It's all bright on the night
'It was first time I had ever tasted chocolate. I kept a piece, and when Amsterdam was liberated, I gave it to the first Allied soldier I saw'

Bread from heaven

Dutch survivors thank RAF for World War II drop that saved millions
Britain will be 'run for the wealthy and powerful' if Tories retain power - Labour

How 'the Axe' helped Labour

UK will be 'run for the wealthy and powerful' if Tories retain power
Rare and exclusive video shows the horrific price paid by activists for challenging the rule of jihadist extremists in Syria

The price to be paid for challenging the rule of extremists

A revolution now 'consuming its own children'
Welcome to the world of Megagames

Welcome to the world of Megagames

300 players take part in Watch the Skies! board game in London
'Nymphomaniac' actress reveals what it was really like to star in one of the most explicit films ever

Charlotte Gainsbourg on 'Nymphomaniac'

Starring in one of the most explicit films ever
Robert Fisk in Abu Dhabi: The Emirates' out-of-sight migrant workers helping to build the dream projects of its rulers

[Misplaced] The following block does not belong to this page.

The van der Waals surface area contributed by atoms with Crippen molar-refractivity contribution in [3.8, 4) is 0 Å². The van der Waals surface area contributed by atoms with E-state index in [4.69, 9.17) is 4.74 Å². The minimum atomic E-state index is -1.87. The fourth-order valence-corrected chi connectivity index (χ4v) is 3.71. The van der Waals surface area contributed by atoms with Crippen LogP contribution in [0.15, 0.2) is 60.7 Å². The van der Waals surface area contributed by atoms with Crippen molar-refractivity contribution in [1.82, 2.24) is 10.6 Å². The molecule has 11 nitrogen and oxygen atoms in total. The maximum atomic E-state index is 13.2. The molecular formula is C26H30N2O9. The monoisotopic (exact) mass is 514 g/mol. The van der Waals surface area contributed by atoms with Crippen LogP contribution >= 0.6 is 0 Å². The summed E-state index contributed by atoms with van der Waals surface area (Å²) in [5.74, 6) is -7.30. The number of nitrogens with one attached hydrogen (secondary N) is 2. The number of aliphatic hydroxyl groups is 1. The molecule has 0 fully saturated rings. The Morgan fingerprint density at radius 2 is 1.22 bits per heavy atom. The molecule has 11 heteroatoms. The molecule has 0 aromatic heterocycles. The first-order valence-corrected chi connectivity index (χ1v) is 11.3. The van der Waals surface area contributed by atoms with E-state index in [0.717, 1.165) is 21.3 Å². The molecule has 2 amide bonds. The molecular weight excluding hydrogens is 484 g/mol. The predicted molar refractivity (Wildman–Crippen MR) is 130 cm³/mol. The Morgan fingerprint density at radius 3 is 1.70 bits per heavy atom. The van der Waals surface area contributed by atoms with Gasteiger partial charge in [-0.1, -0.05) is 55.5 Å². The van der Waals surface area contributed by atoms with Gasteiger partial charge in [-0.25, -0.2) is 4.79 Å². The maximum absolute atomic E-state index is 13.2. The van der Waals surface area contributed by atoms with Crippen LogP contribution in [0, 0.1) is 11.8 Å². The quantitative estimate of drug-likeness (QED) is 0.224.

Robert Fisk in Abu Dhabi

The Emirates' out-of-sight migrant workers helping to build the dream projects of its rulers
Vince Cable interview: Charging fees for employment tribunals was 'a very bad move'

Vince Cable exclusive interview

Charging fees for employment tribunals was 'a very bad move'
Iwan Rheon interview: Game of Thrones star returns to his Welsh roots to record debut album

Iwan Rheon is returning to his Welsh roots

Rheon is best known for his role as the Bastard of Bolton. It's gruelling playing a sadistic torturer, he tells Craig McLean, but it hasn't stopped him recording an album of Welsh psychedelia
Morne Hardenberg interview: Cameraman for BBC's upcoming show Shark on filming the ocean's most dangerous predator

It's time for my close-up

Meet the man who films great whites for a living
Increasing numbers of homeless people in America keep their mobile phones on the streets

Homeless people keep mobile phones

A homeless person with a smartphone is a common sight in the US. And that's creating a network where the 'hobo' community can share information - and fight stigma - like never before